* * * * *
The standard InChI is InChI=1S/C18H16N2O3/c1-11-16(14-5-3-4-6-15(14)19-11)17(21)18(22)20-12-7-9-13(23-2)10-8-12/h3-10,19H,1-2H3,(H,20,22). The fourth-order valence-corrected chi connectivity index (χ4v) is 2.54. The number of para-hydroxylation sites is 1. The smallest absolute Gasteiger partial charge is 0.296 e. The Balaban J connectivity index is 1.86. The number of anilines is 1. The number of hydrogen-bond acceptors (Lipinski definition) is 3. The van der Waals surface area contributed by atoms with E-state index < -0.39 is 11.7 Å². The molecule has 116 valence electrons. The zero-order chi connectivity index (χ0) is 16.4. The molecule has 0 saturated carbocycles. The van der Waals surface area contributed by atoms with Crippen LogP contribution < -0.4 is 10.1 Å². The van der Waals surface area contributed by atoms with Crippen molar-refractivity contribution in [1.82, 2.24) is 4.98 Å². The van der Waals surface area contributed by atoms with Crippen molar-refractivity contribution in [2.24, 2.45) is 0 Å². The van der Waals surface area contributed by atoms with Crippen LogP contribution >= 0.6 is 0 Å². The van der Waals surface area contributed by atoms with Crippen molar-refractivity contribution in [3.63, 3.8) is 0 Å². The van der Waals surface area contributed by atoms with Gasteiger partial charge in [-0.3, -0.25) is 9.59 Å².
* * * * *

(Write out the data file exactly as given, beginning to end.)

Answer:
The standard InChI is InChI=1S/C18H16N2O3/c1-11-16(14-5-3-4-6-15(14)19-11)17(21)18(22)20-12-7-9-13(23-2)10-8-12/h3-10,19H,1-2H3,(H,20,22). The fourth-order valence-corrected chi connectivity index (χ4v) is 2.54. The number of para-hydroxylation sites is 1. The smallest absolute Gasteiger partial charge is 0.296 e. The Balaban J connectivity index is 1.86. The number of anilines is 1. The number of hydrogen-bond acceptors (Lipinski definition) is 3. The van der Waals surface area contributed by atoms with E-state index < -0.39 is 11.7 Å². The molecule has 116 valence electrons. The zero-order chi connectivity index (χ0) is 16.4. The molecule has 0 saturated carbocycles. The van der Waals surface area contributed by atoms with Crippen LogP contribution < -0.4 is 10.1 Å². The van der Waals surface area contributed by atoms with Crippen molar-refractivity contribution in [1.82, 2.24) is 4.98 Å². The van der Waals surface area contributed by atoms with Crippen molar-refractivity contribution in [2.24, 2.45) is 0 Å². The van der Waals surface area contributed by atoms with Crippen LogP contribution >= 0.6 is 0 Å². The van der Waals surface area contributed by atoms with Crippen molar-refractivity contribution in [3.63, 3.8) is 0 Å². The van der Waals surface area contributed by atoms with Gasteiger partial charge in [-0.3, -0.25) is 9.59 Å².